3. Unless you’re explicitly selling the item “as-is” or “non-working”, please test it before listing it. Having a 14-day (or longer) “no questions asked” return policy is nice, but neither the buyer nor you want to deal with shipping defective items back and forth. For some items, this can simply be installing (or leaving) them in a system and seeing if they work. Mechanical items like disk drives need some additional testing. Modern drives (anything in the last decade or so) have S.M.A.R.T. testing built in, so it is a simple matter to use something like smartmontools to test the drive and see if it has any problems before listing it. Just today I received a pair of SAS drives, each with less than 30 power-on hours on them, which had over 50 media errors each and had been logging S.M.A.R.T. errors since new (the first failure was logged at 0 power-on hours).
  4. Along with the above, it would be helpful to update the device to the latest available firmware “while you’re in there”, if that is something the manufacturer allows. I’ve received devices that were so old that several intermediate firmware updates were needed to get them to the current revision. In a number of those cases, the intermediate updates were themselves so old that the manufacturer had removed them from their web site as obsolete. That requires the user to go on a “scavenger hunt” through potentially untrustworthy sites to try to find firmware. Another reason to update before selling is that in some cases, the update procedure will only work in the specific brand of equipment the device came from. An example is Dell network cards – the Dell Server Update Utility only runs on Dell-branded servers. Dell network cards are mostly-generic Broadcom, Intel, etc. cards but often have Dell listed in the PCI Vendor ID on the card. This means that generic firmware updates from the manufacturer may fail to recognize the card. To continue my example, even if the user is putting the card in a Dell server, unless Dell offered the specific option card for the user’s server, the appropriate Server Update Utility may not detect / update it.

Listing the item for sale

  1. Be as descriptive as possible when listing the item. To give a specific example of why this is a problem, look for “PowerEdge R300” on eBay. That model was available with or without hot-swap drives and with or without redundant power supplies. It is not possible to convert a chassis from any of those configurations to another. Many times a seller will just say something like “PowerEdge R300 Quad-core 2.33GHz 4GB 2x 146GB HDD”. That doesn’t convey much useful information – in addition to the chassis type, it would be useful to know the exact CPU model, whether the disks are SATA or SAS and if there’s an add-on disk controller in the system, and whether or not there’s a remote access card. This is made even worse by the sellers that say “Stock photo” or “Photo may not represent actual item”. To add insult to injury, some of those same sellers will say “if it isn’t in the picture, it isn’t included” in the body of the listing. Dell’s web site is pretty good – if you know the “service tag” of a system, Dell’s site will show you the configuration as it shipped from Dell. Of course, the seller or a previous owner may have added, removed, or modified components, so don’t take the Dell list as the last word. As the seller, you can go to the Dell site and copy/paste the configuration into your sale listing once you verify that it’s accurate.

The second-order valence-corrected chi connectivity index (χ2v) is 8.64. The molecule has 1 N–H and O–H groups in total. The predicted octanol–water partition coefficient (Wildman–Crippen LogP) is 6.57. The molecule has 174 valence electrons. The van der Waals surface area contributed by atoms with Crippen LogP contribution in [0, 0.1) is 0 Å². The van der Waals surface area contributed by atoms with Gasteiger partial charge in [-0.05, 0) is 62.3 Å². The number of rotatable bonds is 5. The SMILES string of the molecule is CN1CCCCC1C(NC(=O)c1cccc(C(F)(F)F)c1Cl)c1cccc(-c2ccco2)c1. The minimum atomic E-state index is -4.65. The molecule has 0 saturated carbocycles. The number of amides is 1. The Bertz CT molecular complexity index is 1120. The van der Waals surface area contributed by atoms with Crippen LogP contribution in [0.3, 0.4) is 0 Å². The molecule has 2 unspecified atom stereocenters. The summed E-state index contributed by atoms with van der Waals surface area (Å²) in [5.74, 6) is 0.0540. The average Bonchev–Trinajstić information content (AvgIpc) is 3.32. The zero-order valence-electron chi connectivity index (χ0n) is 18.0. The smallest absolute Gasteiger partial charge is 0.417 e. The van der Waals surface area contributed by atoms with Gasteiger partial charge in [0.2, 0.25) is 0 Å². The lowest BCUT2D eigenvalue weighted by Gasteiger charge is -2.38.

2. If you’re selling something that isn’t an add-on component (like a network card or a disk drive), but can function as a standalone device (like a server, Ethernet switch or network-controlled outlet strip), provide all of the necessary accessories with it or explain clearly that they’re missing. This definitely includes rack mount ears/rails (if the device is rack mountable) and console cables (no two vendors do exactly the same thing once you get to anything newer than 9-pin serial connectors). If the device has cable-management hardware (bracket, etc.) and you have it, include that with the item. Likewise for the faceplate. It is also thoughtful to include the required power cord, at least if the seller and the buyer use the same type of electrical outlets. This isn’t vital, as there are a small number of possible mating power cords for modern equipment. But the buyer will usually appreciate your thoughfulness, particularly if it is an unsual cord like an IEC C20 and they have to order one once they receive your shipment.

Shipping the item to the buyer

Pack the item well, preferably using the original manufacturer packaging (if still available). You’d be amazed at the way some stuff arrives here. I’ve received memory DIMMs ratlling around loose inside a cardboard box. I’ve received servers where parts of the chassis were dented or damaged (usually parts that protrude beyond the basic rectangular shape, but sometimes the main chassis itself). I’ve received devices with glass faceplates that were smashed. I’ve received boxes where the cardboard was too thin for the weight of the item and has ripped during normal handling, with accessories falling out of the box and being lost in transit.